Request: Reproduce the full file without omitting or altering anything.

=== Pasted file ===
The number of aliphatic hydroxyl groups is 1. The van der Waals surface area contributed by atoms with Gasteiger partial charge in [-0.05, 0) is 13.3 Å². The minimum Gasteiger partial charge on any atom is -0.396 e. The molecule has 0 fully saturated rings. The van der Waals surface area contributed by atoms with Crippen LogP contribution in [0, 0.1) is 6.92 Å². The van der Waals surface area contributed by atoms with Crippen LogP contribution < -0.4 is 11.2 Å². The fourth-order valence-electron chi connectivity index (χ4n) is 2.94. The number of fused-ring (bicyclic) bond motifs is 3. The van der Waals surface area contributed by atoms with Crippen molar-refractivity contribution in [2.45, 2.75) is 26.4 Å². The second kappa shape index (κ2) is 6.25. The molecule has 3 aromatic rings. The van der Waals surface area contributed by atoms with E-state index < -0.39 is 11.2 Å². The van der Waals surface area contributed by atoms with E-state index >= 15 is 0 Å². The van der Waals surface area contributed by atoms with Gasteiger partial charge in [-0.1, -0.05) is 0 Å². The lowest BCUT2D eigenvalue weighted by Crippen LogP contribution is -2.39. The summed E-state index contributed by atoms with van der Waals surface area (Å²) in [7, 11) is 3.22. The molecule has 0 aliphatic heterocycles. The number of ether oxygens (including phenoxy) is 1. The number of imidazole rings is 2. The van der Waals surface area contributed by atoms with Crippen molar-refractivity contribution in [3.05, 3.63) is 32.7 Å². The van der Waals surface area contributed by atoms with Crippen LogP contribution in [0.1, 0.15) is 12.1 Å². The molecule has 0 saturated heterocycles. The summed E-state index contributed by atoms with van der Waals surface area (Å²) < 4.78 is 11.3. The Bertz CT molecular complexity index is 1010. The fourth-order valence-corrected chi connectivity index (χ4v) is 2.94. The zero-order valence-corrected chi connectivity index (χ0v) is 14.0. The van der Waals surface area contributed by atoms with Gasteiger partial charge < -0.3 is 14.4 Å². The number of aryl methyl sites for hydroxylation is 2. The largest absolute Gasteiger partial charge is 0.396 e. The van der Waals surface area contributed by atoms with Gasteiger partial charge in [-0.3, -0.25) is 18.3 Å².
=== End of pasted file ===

The number of aliphatic hydroxyl groups is 1. The van der Waals surface area contributed by atoms with Gasteiger partial charge in [-0.05, 0) is 13.3 Å². The minimum Gasteiger partial charge on any atom is -0.396 e. The molecule has 0 fully saturated rings. The van der Waals surface area contributed by atoms with Crippen LogP contribution in [0, 0.1) is 6.92 Å². The van der Waals surface area contributed by atoms with Crippen LogP contribution < -0.4 is 11.2 Å². The fourth-order valence-electron chi connectivity index (χ4n) is 2.94. The number of fused-ring (bicyclic) bond motifs is 3. The van der Waals surface area contributed by atoms with Crippen molar-refractivity contribution in [2.45, 2.75) is 26.4 Å². The second kappa shape index (κ2) is 6.25. The molecule has 3 aromatic rings. The van der Waals surface area contributed by atoms with E-state index < -0.39 is 11.2 Å². The van der Waals surface area contributed by atoms with E-state index >= 15 is 0 Å². The van der Waals surface area contributed by atoms with Gasteiger partial charge in [-0.1, -0.05) is 0 Å². The lowest BCUT2D eigenvalue weighted by Crippen LogP contribution is -2.39. The summed E-state index contributed by atoms with van der Waals surface area (Å²) in [7, 11) is 3.22. The molecule has 0 aliphatic heterocycles. The number of ether oxygens (including phenoxy) is 1. The number of imidazole rings is 2. The van der Waals surface area contributed by atoms with Crippen molar-refractivity contribution in [3.05, 3.63) is 32.7 Å². The van der Waals surface area contributed by atoms with Crippen LogP contribution in [0.1, 0.15) is 12.1 Å². The molecule has 0 saturated heterocycles. The summed E-state index contributed by atoms with van der Waals surface area (Å²) < 4.78 is 11.3. The Bertz CT molecular complexity index is 1010. The fourth-order valence-corrected chi connectivity index (χ4v) is 2.94. The zero-order valence-corrected chi connectivity index (χ0v) is 14.0. The van der Waals surface area contributed by atoms with Gasteiger partial charge < -0.3 is 14.4 Å². The number of aryl methyl sites for hydroxylation is 2. The largest absolute Gasteiger partial charge is 0.396 e. The van der Waals surface area contributed by atoms with Gasteiger partial charge in [-0.3, -0.25) is 18.3 Å².